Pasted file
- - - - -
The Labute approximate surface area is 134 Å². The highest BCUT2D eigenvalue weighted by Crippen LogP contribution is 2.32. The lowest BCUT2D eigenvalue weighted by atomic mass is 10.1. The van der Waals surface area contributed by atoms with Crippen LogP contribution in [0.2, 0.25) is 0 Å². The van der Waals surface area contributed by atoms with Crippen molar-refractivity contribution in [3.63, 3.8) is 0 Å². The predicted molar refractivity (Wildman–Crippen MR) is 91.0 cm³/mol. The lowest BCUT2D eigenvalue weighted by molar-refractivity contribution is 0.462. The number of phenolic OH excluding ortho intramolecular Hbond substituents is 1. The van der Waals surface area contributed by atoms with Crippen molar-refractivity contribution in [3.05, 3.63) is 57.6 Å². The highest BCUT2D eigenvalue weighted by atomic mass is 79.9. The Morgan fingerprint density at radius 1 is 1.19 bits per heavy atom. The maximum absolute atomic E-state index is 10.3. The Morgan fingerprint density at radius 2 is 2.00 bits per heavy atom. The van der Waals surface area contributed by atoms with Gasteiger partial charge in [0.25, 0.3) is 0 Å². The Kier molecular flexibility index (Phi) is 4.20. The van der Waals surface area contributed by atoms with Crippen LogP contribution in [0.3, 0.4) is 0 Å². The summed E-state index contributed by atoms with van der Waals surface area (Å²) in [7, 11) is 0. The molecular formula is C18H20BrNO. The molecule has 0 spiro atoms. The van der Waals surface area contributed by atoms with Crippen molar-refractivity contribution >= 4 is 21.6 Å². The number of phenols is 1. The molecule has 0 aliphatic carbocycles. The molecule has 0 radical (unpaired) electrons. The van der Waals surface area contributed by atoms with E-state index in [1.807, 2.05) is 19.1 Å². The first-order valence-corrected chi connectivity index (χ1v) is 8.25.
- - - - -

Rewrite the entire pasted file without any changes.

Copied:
The Labute approximate surface area is 134 Å². The highest BCUT2D eigenvalue weighted by Crippen LogP contribution is 2.32. The lowest BCUT2D eigenvalue weighted by atomic mass is 10.1. The van der Waals surface area contributed by atoms with Crippen LogP contribution in [0.2, 0.25) is 0 Å². The van der Waals surface area contributed by atoms with Crippen molar-refractivity contribution in [3.63, 3.8) is 0 Å². The predicted molar refractivity (Wildman–Crippen MR) is 91.0 cm³/mol. The lowest BCUT2D eigenvalue weighted by molar-refractivity contribution is 0.462. The number of phenolic OH excluding ortho intramolecular Hbond substituents is 1. The van der Waals surface area contributed by atoms with Crippen molar-refractivity contribution in [3.05, 3.63) is 57.6 Å². The highest BCUT2D eigenvalue weighted by atomic mass is 79.9. The Morgan fingerprint density at radius 1 is 1.19 bits per heavy atom. The maximum absolute atomic E-state index is 10.3. The Morgan fingerprint density at radius 2 is 2.00 bits per heavy atom. The van der Waals surface area contributed by atoms with Gasteiger partial charge in [0.25, 0.3) is 0 Å². The Kier molecular flexibility index (Phi) is 4.20. The van der Waals surface area contributed by atoms with Crippen LogP contribution in [0.3, 0.4) is 0 Å². The summed E-state index contributed by atoms with van der Waals surface area (Å²) in [7, 11) is 0. The molecular formula is C18H20BrNO. The molecule has 0 spiro atoms. The van der Waals surface area contributed by atoms with Crippen molar-refractivity contribution >= 4 is 21.6 Å². The number of phenols is 1. The molecule has 0 aliphatic carbocycles. The molecule has 0 radical (unpaired) electrons. The van der Waals surface area contributed by atoms with E-state index in [1.807, 2.05) is 19.1 Å². The first-order valence-corrected chi connectivity index (χ1v) is 8.25.